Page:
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The International Monetary (Mafia) Fund (established in 1944, in the aftermath of the Great Depression of the 1930s) is an organization of 190 countries; its aims are "to foster global monetary cooperation, secure financial stability, facilitate international trade, promote high employment and sustainable economic growth, and reduce poverty around the world." Its parent organization is the United Nations.
The member countries' fees are based on their relative position in the world economy, which also assigns each country a quota of what it can borrow from the IMF pool.
On 13 October the IMF published its Fiscal Monitor, and the Financial Times reported the following day on the contents, including comments by
Vitor Gaspar, head of fiscal policy at the IMF.
Gaspar noted the "great finance divide" between those countries with access to finance (meaning credit, insurance and other risk management services) and those without, observing that the COVID War has had a greater impact—a larger rise in public and private debt—than the global financial crisis.
TRENDPOST: The global financial crisis (2007-2008) was, before the COVID War was launched, what economists regarded as the most serious financial crisis since the Great Depression. Brought on by years of low interest rates and lending crimes committed by Banksters, left them holding trillions of dollars in subprime mortgages (granted to borrowers who ordinarily wouldn't have qualified) that proved all but worthless.
The "remedy" included massive bailouts of financial institutions that were deemed "too big to fail," clearly proving that bankster bandits are rewarded for their acts of crime. As we have reported the U.S. Federal Reserve Mob secretly pumped in $29 trillion to bail them out. (See “GLOBAL ECONOMIC TRENDS,” 8 Dec 2020)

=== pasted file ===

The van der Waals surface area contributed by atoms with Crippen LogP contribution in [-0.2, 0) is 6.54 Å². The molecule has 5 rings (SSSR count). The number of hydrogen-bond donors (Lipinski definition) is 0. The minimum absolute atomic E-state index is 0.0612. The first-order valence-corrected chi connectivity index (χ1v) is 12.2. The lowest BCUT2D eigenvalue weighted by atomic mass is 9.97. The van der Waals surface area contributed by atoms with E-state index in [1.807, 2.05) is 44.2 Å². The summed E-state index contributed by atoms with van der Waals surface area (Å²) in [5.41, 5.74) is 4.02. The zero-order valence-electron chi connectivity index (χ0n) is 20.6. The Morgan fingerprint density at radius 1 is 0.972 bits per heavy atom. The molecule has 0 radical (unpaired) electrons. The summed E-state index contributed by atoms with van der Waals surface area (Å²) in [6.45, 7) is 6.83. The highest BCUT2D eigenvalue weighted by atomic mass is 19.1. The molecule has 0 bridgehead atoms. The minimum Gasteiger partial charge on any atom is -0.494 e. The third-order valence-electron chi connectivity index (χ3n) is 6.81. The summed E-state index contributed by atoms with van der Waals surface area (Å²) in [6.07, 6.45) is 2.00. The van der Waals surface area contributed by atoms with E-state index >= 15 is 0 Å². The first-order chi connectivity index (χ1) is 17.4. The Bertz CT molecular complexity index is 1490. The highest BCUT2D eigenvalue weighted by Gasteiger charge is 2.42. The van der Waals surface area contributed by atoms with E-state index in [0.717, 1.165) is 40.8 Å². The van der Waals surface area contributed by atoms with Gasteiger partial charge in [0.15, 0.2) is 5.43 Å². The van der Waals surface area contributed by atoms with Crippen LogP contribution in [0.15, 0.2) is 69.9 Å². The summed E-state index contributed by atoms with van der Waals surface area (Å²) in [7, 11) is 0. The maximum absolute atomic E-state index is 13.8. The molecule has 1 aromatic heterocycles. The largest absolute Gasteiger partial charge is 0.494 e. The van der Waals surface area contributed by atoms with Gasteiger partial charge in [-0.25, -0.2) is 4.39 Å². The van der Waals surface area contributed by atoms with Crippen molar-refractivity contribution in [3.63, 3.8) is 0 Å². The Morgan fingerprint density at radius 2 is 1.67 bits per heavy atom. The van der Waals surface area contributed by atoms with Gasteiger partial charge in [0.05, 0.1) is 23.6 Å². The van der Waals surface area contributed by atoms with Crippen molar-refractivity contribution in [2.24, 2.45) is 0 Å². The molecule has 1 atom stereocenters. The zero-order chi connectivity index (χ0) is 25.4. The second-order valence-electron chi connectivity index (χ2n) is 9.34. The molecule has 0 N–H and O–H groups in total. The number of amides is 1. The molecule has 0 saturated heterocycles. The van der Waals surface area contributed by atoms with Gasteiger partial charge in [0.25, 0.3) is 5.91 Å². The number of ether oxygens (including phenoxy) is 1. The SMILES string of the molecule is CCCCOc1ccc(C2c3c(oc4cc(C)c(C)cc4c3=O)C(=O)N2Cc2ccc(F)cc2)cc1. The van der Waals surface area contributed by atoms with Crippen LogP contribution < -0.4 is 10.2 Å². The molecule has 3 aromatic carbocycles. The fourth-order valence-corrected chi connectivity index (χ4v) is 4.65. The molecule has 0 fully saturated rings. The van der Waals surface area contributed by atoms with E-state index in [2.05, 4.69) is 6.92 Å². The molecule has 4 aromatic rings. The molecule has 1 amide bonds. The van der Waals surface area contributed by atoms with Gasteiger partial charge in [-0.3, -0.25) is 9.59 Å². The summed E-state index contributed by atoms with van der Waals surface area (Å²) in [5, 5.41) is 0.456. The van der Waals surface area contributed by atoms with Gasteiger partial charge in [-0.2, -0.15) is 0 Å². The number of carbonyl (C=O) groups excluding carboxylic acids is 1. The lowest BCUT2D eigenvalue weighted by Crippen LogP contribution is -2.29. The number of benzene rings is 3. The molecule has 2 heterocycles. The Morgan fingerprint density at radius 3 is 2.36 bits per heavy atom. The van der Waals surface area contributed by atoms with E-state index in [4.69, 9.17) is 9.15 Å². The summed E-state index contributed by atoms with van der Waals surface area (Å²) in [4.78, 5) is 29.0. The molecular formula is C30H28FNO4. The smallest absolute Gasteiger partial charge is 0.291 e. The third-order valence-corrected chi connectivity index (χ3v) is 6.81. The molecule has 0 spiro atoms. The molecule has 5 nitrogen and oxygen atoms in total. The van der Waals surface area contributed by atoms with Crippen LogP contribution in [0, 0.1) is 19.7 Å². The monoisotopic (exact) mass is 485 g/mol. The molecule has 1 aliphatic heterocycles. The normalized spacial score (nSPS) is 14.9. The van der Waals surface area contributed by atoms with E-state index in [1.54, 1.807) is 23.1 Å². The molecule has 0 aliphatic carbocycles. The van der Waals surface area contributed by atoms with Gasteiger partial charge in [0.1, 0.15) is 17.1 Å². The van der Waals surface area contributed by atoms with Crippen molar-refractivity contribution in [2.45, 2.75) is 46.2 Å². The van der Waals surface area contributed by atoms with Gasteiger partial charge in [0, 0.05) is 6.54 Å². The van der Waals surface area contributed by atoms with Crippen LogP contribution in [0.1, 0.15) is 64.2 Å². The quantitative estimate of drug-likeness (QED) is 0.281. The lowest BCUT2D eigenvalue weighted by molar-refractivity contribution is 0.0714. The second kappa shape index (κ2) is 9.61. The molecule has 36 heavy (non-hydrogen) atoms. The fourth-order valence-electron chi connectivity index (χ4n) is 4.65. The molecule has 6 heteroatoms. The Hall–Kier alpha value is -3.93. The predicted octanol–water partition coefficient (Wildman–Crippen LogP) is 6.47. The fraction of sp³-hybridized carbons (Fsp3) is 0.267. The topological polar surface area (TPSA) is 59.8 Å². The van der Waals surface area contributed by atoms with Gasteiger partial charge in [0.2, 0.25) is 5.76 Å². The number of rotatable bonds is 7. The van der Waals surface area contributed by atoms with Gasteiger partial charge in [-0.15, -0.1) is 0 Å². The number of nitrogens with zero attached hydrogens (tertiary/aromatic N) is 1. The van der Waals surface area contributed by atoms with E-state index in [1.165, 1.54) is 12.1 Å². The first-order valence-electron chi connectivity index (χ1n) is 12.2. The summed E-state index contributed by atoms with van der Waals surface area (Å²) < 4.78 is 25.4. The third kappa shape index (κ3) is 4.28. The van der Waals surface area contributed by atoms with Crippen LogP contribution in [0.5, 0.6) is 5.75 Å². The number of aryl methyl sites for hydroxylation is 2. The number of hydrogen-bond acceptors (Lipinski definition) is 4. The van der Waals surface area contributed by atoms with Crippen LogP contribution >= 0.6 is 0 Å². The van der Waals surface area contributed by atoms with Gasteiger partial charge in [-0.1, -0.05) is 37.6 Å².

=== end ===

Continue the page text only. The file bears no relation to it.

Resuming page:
Many COVID War financial policies are echoing those of the global financial crisis; see "GLOBAL ECONOMIC TRENDS" (17 Nov 2020).
Gaspar said that the debt increase has been "well spent," helping to speed recovery and brighten economic outlooks. But 90 percent of the IMF's fiscal support went to advanced economies and to China, leaving emerging and low-income countries to deal with a lack of access to cheap borrowing, which in turn keeps them from spending to stimulate their economies. And that begets reduced revenue from taxes, and other, worsening long-term economic damage.
The IMF noted that the COVID War has left even economically advanced countries with levels of debt almost equal to their national incomes, but that's lower than was expected six months ago. And investment in vaccination has probably been, for rich and poor countries alike, "the highest return global public investment ever," Gaspar said, noting that spending to help people adapt to global warming also had high returns.
Based on an IMF simulation, the organization predicts that President Biden's proposed "infrastructure" spending and "American Families Plan," along with the European Union's recovery fund, will raise the global gross domestic product by 0.7 percent over the next several years.
TREND FORECAST: So what's new? It's better to be rich than poor, the richer you are the better able you are to weather any storm, even if you have to borrow money to do so. The rich may help the poor, but they help their fellow rich even more. And, as Gregory Mannarino so cogently explains, the global economy will continue to operate on a model fueled by the mass, exponential and never-ending expansion of debt; see "THE DEBT HYPER BUBBLE MUST AND WILL GROW EXPONENTIALLY" (14 Sep 2021).
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